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I’m sitting next to Susan Horowitz and Jan Stevenson in the DIA Diego Rivera Court, a venue of special romantic endearment for both BTL co-publishers.
Years ago when Susan – living and working in New York City – had her fortune told following a breakup, she was advised by her psychic contact, “Your next soul mate will have something to do with Diego Rivera.” (Sure, sure, said Susan. Diego who?)
Months later she met Jan (who looks nothing like Diego Rivera) while attending an LGBT Affirmations event. Out of the blue, and as a gesture of welcome to Detroit, Jan said, “While you’re visiting you might like to see the world-famous Diego Rivera murals at the DIA.” (‘Oh, wow!’ said Susan to herself. ‘This is cosmic!’)
Beloved PG reader: Is that Soul Mate City, or what?
Anyway, that was 15 years ago, with a wonderful Windsor Rose Garden marriage that I, valid passport in hand, attended. (Jan still looked nothing like Diego.)
As a favor to Susan, who – as the aforementioned anecdote suggests – has marked Buddhist tendencies – and to Jan – who has MBA banking enlightenments – I, artist of otherworldly concoctions, am along for TBIF ride. We threesome are getting as close to being blissed out as we’re likely to get here or hereafter.
Gathered with us are about 100 devotees of ashram musical, nine-chakra tastes, here to listen with one-pointed attention to “Digital Buddha,” a 45-minute multimedia offering created by Jin Hi Kim, involving kumungo – both traditional and electric versions of the fourth-century Korean zither – percussion, and video.
“The New York Times gives it high marks,” offers Susan, smiling perhaps just a tad too beatifically for Jan’s pragmatic, let’s-balance-the-accounting-books-of-business-before-lauching-into-the-Nirvana-lifestyle, take on things.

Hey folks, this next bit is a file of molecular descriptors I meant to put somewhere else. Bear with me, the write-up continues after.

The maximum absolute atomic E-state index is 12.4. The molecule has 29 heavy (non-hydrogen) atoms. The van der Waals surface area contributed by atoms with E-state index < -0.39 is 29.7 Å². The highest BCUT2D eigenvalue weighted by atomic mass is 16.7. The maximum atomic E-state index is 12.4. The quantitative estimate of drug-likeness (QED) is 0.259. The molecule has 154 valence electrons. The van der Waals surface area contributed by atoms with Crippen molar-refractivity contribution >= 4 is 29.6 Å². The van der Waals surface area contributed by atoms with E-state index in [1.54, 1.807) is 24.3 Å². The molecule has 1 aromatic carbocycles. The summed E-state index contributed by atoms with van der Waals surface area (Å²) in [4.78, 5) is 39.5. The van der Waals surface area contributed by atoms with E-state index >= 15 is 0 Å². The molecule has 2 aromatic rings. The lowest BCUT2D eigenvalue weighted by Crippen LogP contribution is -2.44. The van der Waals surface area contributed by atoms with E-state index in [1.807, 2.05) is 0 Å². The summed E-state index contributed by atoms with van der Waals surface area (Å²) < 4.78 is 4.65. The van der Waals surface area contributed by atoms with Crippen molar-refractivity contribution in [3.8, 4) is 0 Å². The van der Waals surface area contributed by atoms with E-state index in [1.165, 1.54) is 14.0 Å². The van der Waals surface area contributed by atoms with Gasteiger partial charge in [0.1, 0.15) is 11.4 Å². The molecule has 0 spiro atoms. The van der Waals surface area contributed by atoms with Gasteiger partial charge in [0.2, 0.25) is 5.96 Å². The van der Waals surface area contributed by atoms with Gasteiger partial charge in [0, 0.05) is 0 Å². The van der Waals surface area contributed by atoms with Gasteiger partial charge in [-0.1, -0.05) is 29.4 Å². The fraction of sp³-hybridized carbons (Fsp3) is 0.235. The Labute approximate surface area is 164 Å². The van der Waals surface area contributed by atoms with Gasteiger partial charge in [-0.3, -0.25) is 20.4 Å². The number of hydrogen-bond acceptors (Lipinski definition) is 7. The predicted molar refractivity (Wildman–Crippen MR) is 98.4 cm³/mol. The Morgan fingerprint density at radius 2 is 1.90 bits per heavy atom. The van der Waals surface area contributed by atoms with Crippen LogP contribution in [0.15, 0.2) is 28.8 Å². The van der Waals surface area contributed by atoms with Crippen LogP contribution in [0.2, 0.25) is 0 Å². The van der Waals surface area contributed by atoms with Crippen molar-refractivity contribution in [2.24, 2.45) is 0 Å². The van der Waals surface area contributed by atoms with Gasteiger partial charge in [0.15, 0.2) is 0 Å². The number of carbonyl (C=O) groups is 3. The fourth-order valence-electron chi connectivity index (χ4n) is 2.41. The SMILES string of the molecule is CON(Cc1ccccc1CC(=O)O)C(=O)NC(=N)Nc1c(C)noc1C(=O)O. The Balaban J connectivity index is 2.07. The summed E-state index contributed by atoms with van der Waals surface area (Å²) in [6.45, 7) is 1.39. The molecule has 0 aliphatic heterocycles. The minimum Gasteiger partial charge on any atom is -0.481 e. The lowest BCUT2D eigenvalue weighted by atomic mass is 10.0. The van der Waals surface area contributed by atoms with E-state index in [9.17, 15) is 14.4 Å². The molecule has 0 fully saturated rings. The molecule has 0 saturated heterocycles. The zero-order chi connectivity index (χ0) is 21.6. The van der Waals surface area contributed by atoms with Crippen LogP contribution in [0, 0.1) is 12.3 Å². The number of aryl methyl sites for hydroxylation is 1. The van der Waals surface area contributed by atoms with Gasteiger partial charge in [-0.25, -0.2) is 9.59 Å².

To be on the safe side, I put my mind into a mental lotus position, focus on my third eye (the one with gaydar possibilities) and silently repeat the mantra, “Shouldn’t have eaten two eclairs.”
The lights dim. On the screen, a disc of red-orange-gold sunlight appears. Bursts. Spins. Spins. Spins. Hypnotically. Emitting spirals of smoke. Wheels of colors. Hinted human figures with imploring gestures. It undulates. It contracts. Vibrates. Urges. Insists. On and on. ON and ON!
No one whispers. No one dares cough. Buddha knows this is serious business. The Diego images of Edsel Ford, his stern foremen, tired plant workers of decades, decades gone by, are about to be challenged. (Perhaps given an opportunity to repay their collective karmic – and automotive – debt).
Delicate and tiny Korean Miss Kim – who has written and performed for chamber groups orchestras, avant-garde jazz improvs, multicultural ensembles – is joined by drummer-macho, beau-handsome, Westerner percussionist Gerry Hemingway. (You know the type.)
As both do mandala homage, wooing the audience out of earth-bound, day-to-day complacency, it becomes apparent that, as far as performance pyrotechnics go, Gerry has met match in Kim. They complement each other. Compete with each other. Unintentionally vie with the digitally enhanced Buddha presence.
The drums pound, pound, snap, snare. The kumungo – or, whatever in heck it’s called – plucks, plicks, plinks away, then plinks, plicks, plucks away. Thirty-eight minutes, 29 seconds pass. Plink. Plunk. Cymbal crash. (But who’s counting?)
I stop focusing on my third eye long enough to sneak-peak at Susan, who gives a hint of nodding asleep or jolting awake. (Jan appears to be counting on her fingers, but with The Digital B whiring colors every which way, creating planets and moons, I’m probably hallucinating.) I surpress a heartfelt giggle. Susan smiles indulgently. Covertly giggles. Elbows me. Jan, well, looks like Jan. Thankfully.
Buddhist wisdom: Nothing lasts forever. Peace, sadly, most of all.